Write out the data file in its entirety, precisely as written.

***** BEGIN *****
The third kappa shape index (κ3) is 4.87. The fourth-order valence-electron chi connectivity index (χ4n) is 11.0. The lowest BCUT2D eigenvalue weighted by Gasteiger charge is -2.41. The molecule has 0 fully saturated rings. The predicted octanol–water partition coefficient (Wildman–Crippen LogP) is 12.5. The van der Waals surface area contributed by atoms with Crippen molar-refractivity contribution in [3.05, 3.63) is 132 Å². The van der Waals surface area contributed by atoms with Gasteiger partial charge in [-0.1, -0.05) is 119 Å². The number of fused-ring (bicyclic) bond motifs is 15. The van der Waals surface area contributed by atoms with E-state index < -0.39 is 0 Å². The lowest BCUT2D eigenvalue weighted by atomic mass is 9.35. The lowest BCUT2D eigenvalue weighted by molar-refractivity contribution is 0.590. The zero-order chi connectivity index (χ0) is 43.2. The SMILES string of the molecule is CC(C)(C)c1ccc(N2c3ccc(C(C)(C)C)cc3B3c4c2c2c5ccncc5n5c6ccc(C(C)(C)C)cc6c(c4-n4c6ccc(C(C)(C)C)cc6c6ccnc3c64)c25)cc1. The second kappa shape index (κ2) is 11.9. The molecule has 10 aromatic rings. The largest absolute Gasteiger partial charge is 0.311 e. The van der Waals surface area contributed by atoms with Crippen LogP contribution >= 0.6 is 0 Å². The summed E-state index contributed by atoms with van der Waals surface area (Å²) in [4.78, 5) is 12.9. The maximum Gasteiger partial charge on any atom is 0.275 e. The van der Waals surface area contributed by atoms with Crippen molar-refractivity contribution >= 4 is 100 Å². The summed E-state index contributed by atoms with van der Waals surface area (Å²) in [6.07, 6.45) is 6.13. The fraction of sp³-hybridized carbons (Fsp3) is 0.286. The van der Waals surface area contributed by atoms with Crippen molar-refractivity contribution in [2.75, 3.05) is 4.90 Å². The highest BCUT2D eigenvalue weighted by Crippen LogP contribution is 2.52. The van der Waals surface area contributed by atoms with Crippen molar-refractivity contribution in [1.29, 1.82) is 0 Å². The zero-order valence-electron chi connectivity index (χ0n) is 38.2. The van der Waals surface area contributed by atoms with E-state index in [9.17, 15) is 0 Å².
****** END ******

The third kappa shape index (κ3) is 4.87. The fourth-order valence-electron chi connectivity index (χ4n) is 11.0. The lowest BCUT2D eigenvalue weighted by Gasteiger charge is -2.41. The molecule has 0 fully saturated rings. The predicted octanol–water partition coefficient (Wildman–Crippen LogP) is 12.5. The van der Waals surface area contributed by atoms with Crippen molar-refractivity contribution in [3.05, 3.63) is 132 Å². The van der Waals surface area contributed by atoms with Gasteiger partial charge in [-0.1, -0.05) is 119 Å². The number of fused-ring (bicyclic) bond motifs is 15. The van der Waals surface area contributed by atoms with E-state index < -0.39 is 0 Å². The lowest BCUT2D eigenvalue weighted by atomic mass is 9.35. The lowest BCUT2D eigenvalue weighted by molar-refractivity contribution is 0.590. The zero-order chi connectivity index (χ0) is 43.2. The SMILES string of the molecule is CC(C)(C)c1ccc(N2c3ccc(C(C)(C)C)cc3B3c4c2c2c5ccncc5n5c6ccc(C(C)(C)C)cc6c(c4-n4c6ccc(C(C)(C)C)cc6c6ccnc3c64)c25)cc1. The second kappa shape index (κ2) is 11.9. The molecule has 10 aromatic rings. The largest absolute Gasteiger partial charge is 0.311 e. The van der Waals surface area contributed by atoms with Crippen LogP contribution >= 0.6 is 0 Å². The summed E-state index contributed by atoms with van der Waals surface area (Å²) in [4.78, 5) is 12.9. The maximum Gasteiger partial charge on any atom is 0.275 e. The van der Waals surface area contributed by atoms with Crippen molar-refractivity contribution >= 4 is 100 Å². The summed E-state index contributed by atoms with van der Waals surface area (Å²) in [6.07, 6.45) is 6.13. The fraction of sp³-hybridized carbons (Fsp3) is 0.286. The van der Waals surface area contributed by atoms with Crippen molar-refractivity contribution in [2.75, 3.05) is 4.90 Å². The highest BCUT2D eigenvalue weighted by Crippen LogP contribution is 2.52. The van der Waals surface area contributed by atoms with Crippen molar-refractivity contribution in [1.29, 1.82) is 0 Å². The zero-order valence-electron chi connectivity index (χ0n) is 38.2. The van der Waals surface area contributed by atoms with E-state index in [9.17, 15) is 0 Å².